Poppycock and Bugaboos and Little Lambzy Divey
Or, How Workshops Can Help You Write with Wild Abandon
With the holiday rush and three storms in three-ish days, this post will be a little shorter than most...
There is one other thing taking up my time lately, which is what the topic of this post is all about. I will be presenting The Basics of Writing workshop on Thursday, January 5 at 7pm Eastern Time (North America) for the Northwestern Ontario Writers Workshop (NOWW) – and you’re invited! This free workshop will be available by Zoom (the link will be posted on their website here shortly before), so you can attend from anywhere in the world.
Talk about meta: that workshop, which I first presented a few years ago, has morphed into this Substack newsletter. In turn, I’ve explored a lot of topics in this newsletter and refined some other ideas that I will be presenting in this year’s workshop. I’m really excited about how one keeps feeding off the other.
Why I Really Like Writing Workshops...
Writing workshops are of course places to hear from other writers who give insights into the writing craft and life. Mine is aimed at beginner and experienced writers – though the takeaways are slightly different.
For the beginner writer, I provide helpful hints and tips want to learn how to get started with a writing routine and other tips on how to avoid some of the pitfalls writers experience. From the start, we tied it into NOWW’s Annual Writing Contest, which opens on January 1 every year. We wanted to encourage new writers to take the leap, write to a deadline, and have a goal to work towards.
But I’m also very aware that experienced writers can get a lot from this workshop too. Here are a few reasons why:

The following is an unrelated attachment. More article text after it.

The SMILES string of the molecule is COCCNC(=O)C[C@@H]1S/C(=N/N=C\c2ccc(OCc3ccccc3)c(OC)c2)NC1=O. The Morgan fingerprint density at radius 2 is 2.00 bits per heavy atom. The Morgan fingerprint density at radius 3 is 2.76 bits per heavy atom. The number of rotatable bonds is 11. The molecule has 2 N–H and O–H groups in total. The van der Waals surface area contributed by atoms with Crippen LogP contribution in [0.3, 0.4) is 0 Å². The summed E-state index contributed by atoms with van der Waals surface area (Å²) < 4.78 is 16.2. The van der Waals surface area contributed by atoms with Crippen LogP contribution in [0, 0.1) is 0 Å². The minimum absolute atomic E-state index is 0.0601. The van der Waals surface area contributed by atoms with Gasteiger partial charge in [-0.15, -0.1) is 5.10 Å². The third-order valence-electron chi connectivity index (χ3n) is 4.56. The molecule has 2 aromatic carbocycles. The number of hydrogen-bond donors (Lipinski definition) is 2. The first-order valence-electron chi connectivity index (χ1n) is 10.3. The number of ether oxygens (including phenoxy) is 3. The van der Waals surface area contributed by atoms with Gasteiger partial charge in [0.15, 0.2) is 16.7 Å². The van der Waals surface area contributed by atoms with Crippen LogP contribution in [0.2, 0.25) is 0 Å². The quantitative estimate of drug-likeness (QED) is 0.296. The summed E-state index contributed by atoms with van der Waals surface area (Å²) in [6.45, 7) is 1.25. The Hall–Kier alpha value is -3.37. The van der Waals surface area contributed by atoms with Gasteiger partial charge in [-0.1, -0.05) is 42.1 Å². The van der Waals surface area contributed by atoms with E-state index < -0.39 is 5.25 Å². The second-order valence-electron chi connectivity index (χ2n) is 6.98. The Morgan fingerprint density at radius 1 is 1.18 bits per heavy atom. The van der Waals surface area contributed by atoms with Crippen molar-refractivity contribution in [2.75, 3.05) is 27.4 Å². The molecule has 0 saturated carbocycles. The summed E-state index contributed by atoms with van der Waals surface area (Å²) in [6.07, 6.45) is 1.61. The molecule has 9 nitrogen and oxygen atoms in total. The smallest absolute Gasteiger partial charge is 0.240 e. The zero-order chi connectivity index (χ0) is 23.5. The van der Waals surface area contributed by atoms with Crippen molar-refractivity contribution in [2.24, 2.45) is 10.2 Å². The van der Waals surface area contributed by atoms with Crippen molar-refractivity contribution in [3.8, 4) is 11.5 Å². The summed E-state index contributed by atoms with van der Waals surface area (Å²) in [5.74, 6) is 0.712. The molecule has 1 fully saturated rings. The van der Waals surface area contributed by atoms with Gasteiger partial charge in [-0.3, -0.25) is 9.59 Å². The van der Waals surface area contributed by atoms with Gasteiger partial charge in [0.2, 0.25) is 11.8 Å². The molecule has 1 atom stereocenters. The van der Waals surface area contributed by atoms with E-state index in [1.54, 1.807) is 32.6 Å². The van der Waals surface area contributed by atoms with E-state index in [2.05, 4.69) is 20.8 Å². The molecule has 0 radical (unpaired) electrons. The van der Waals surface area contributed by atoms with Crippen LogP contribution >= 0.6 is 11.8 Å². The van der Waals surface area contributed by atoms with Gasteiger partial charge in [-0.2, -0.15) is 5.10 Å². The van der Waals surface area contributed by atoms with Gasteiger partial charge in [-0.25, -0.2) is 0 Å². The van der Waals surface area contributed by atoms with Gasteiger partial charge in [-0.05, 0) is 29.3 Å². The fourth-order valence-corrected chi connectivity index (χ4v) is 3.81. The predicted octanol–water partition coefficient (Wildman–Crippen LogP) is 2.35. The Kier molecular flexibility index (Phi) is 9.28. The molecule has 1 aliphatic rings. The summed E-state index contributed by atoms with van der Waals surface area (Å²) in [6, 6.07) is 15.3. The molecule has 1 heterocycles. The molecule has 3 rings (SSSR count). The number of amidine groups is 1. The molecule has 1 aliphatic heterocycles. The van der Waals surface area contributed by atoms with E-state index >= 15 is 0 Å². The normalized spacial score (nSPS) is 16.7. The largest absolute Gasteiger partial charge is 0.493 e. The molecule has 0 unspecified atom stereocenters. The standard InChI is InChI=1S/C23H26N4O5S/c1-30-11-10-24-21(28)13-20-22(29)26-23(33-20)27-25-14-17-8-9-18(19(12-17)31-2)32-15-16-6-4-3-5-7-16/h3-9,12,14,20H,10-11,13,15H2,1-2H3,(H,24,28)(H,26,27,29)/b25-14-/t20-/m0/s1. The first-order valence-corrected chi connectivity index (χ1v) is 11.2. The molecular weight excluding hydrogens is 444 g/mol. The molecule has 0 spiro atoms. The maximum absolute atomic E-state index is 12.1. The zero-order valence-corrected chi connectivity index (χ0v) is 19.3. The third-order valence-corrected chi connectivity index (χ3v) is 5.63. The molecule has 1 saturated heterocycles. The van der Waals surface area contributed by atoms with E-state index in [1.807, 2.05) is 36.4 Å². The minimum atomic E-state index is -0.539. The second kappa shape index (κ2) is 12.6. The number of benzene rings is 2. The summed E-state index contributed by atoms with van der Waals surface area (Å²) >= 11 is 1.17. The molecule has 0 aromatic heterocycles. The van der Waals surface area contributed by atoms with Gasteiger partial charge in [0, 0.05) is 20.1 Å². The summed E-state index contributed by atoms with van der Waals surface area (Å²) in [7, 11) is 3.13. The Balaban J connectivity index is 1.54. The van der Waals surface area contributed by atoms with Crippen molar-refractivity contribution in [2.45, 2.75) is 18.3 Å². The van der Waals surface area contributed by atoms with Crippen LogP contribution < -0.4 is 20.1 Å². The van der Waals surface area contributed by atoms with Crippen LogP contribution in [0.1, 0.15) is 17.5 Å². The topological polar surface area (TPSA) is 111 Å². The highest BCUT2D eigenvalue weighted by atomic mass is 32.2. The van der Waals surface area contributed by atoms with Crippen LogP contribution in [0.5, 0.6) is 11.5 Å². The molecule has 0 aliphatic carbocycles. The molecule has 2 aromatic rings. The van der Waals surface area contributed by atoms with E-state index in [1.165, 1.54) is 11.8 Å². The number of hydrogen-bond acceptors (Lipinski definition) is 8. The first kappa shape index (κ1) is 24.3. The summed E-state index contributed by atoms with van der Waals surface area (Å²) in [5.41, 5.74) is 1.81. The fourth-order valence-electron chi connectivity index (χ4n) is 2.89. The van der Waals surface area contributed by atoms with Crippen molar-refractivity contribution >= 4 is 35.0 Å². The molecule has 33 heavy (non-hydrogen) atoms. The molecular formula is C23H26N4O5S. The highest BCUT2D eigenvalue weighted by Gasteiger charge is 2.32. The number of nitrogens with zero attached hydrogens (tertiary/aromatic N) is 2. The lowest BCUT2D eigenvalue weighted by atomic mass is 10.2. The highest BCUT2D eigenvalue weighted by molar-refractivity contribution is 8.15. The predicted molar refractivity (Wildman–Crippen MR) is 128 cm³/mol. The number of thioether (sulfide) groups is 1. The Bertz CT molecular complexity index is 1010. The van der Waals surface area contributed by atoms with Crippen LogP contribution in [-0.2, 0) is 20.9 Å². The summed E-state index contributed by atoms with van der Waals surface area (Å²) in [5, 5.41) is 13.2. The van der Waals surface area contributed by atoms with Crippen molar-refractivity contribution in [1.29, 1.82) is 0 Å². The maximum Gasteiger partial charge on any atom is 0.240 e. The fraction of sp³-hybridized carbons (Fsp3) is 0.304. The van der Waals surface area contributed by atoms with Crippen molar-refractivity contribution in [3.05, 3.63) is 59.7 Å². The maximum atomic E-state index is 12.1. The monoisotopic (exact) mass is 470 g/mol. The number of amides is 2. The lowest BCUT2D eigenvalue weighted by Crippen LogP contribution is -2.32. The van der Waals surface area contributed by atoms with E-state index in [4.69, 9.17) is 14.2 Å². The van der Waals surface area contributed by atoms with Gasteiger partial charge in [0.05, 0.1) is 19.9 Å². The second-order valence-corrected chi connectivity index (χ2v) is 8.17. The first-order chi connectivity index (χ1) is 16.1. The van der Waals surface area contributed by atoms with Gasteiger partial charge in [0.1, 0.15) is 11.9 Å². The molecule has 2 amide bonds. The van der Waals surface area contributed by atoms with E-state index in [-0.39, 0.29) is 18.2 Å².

It’s helpful to hear some of the key messages over and over again such as, “Don’t think; write” and “Writing should be your secret escape, not your secret shame”
Even though I’ve been to many workshops and have been writing for a long time, I always learn something at every workshop I attend
I get inspiration and motivation by simply attending workshops
It’s this last point that I’d like to expand on here. Going to a workshop and just talking about writing feeds my excitement and makes me want to do more of it. Not only that, being together with other writers, either in person or on Zoom, gives me a sense of camaraderie. Just because we write alone doesn’t mean we have to feel alone.
Those moments inspire me, and it’s something I work hard to do for other writers in my workshop. There are some things all writers need, and inspiration is one of them.
Why? Writing is hard for so many reasons. Waking up the muse every single writing session can be difficult, and even experienced writers like Chuck Wendig report having “crap” writing days regularly. But then there are the mental games we play with ourselves, and that I’ve talked about several times in these pages. Some people group these under the heading of “writer’s block”, but of course that’s poppycock. It’s a nebulous, catch-all phrase that is semi-good at describing the symptoms, but sucks at describing the problems behind the symptoms. And without that diagnosis, “writer’s block” is incurable.
(I’ll also go into more about writer’s block in the workshop, FYI...)
Inspiration is one of the things that we can use to overcome the causes of writer’s block and all the other bugaboos we need to overcome to start putting pen to paper. And when I say all, I mean all. I’ve given dozens of examples of writers and other creative types who have felt imposter syndrome (Neil Gaiman) and fear of the blank page (Michael Connelly, sort of) and even a strong aversion to calling themselves a “real” writer (Alice Munro) – well after they became successful.
If these writers struggle with common fears and doubts, there is no shame when we feel them too.
There is also no shame in finding solutions. Finding inspiration, motivation, and camaraderie from workshops can be one solution. So join me on January 5, and let’s do all of the above together!
The Basics of Writing Workshop
Presented by Graham Strong
Date: Thursday, January 5, 2023
Time: 7pm Eastern Time in North America
Format: Zoom – check here for the link
If you know anyone else who may be interested in this workshop (or this newsletter, for that matter), please feel free to forward to them. The more the merrier!
Until next time, keep writing with wild abandon!
email me if you get lost.
I’ll be there Graham, thanks for letting us know